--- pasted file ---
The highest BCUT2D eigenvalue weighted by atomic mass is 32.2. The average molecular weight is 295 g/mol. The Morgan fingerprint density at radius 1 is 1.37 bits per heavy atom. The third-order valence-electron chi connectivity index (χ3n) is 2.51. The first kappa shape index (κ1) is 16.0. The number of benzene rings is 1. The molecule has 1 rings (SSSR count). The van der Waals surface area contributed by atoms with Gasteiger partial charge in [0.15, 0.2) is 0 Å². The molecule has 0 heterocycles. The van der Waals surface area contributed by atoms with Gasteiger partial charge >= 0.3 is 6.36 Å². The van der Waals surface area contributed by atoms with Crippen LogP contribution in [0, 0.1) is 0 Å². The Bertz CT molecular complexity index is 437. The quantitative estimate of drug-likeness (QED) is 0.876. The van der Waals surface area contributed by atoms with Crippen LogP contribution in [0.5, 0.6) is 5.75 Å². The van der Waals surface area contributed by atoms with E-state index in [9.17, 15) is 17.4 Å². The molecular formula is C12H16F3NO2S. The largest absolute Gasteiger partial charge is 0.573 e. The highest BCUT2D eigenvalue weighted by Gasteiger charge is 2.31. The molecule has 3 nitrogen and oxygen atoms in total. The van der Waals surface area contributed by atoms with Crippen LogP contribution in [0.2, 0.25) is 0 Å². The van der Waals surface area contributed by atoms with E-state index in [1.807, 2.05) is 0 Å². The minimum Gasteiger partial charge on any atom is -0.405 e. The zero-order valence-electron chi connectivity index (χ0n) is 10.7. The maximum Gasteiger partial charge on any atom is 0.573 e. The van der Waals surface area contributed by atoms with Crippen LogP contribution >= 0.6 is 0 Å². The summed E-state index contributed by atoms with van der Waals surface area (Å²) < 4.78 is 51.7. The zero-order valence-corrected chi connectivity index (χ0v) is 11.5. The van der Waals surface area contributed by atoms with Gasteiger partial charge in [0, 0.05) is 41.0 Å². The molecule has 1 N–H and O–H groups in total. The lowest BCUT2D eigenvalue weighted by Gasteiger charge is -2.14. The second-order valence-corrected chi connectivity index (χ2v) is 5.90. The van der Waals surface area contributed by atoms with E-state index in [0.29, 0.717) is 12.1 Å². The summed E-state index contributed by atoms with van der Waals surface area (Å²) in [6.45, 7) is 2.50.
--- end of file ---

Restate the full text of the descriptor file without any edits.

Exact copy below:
The highest BCUT2D eigenvalue weighted by atomic mass is 32.2. The average molecular weight is 295 g/mol. The Morgan fingerprint density at radius 1 is 1.37 bits per heavy atom. The third-order valence-electron chi connectivity index (χ3n) is 2.51. The first kappa shape index (κ1) is 16.0. The number of benzene rings is 1. The molecule has 1 rings (SSSR count). The van der Waals surface area contributed by atoms with Gasteiger partial charge in [0.15, 0.2) is 0 Å². The molecule has 0 heterocycles. The van der Waals surface area contributed by atoms with Gasteiger partial charge >= 0.3 is 6.36 Å². The van der Waals surface area contributed by atoms with Crippen LogP contribution in [0, 0.1) is 0 Å². The Bertz CT molecular complexity index is 437. The quantitative estimate of drug-likeness (QED) is 0.876. The van der Waals surface area contributed by atoms with Crippen LogP contribution in [0.5, 0.6) is 5.75 Å². The van der Waals surface area contributed by atoms with E-state index in [9.17, 15) is 17.4 Å². The molecular formula is C12H16F3NO2S. The largest absolute Gasteiger partial charge is 0.573 e. The highest BCUT2D eigenvalue weighted by Gasteiger charge is 2.31. The molecule has 3 nitrogen and oxygen atoms in total. The van der Waals surface area contributed by atoms with Crippen LogP contribution in [0.2, 0.25) is 0 Å². The van der Waals surface area contributed by atoms with E-state index in [1.807, 2.05) is 0 Å². The minimum Gasteiger partial charge on any atom is -0.405 e. The zero-order valence-electron chi connectivity index (χ0n) is 10.7. The maximum Gasteiger partial charge on any atom is 0.573 e. The van der Waals surface area contributed by atoms with Crippen LogP contribution >= 0.6 is 0 Å². The summed E-state index contributed by atoms with van der Waals surface area (Å²) < 4.78 is 51.7. The zero-order valence-corrected chi connectivity index (χ0v) is 11.5. The van der Waals surface area contributed by atoms with Gasteiger partial charge in [0, 0.05) is 41.0 Å². The molecule has 1 N–H and O–H groups in total. The lowest BCUT2D eigenvalue weighted by Gasteiger charge is -2.14. The second-order valence-corrected chi connectivity index (χ2v) is 5.90. The van der Waals surface area contributed by atoms with E-state index in [0.29, 0.717) is 12.1 Å². The summed E-state index contributed by atoms with van der Waals surface area (Å²) in [6.45, 7) is 2.50.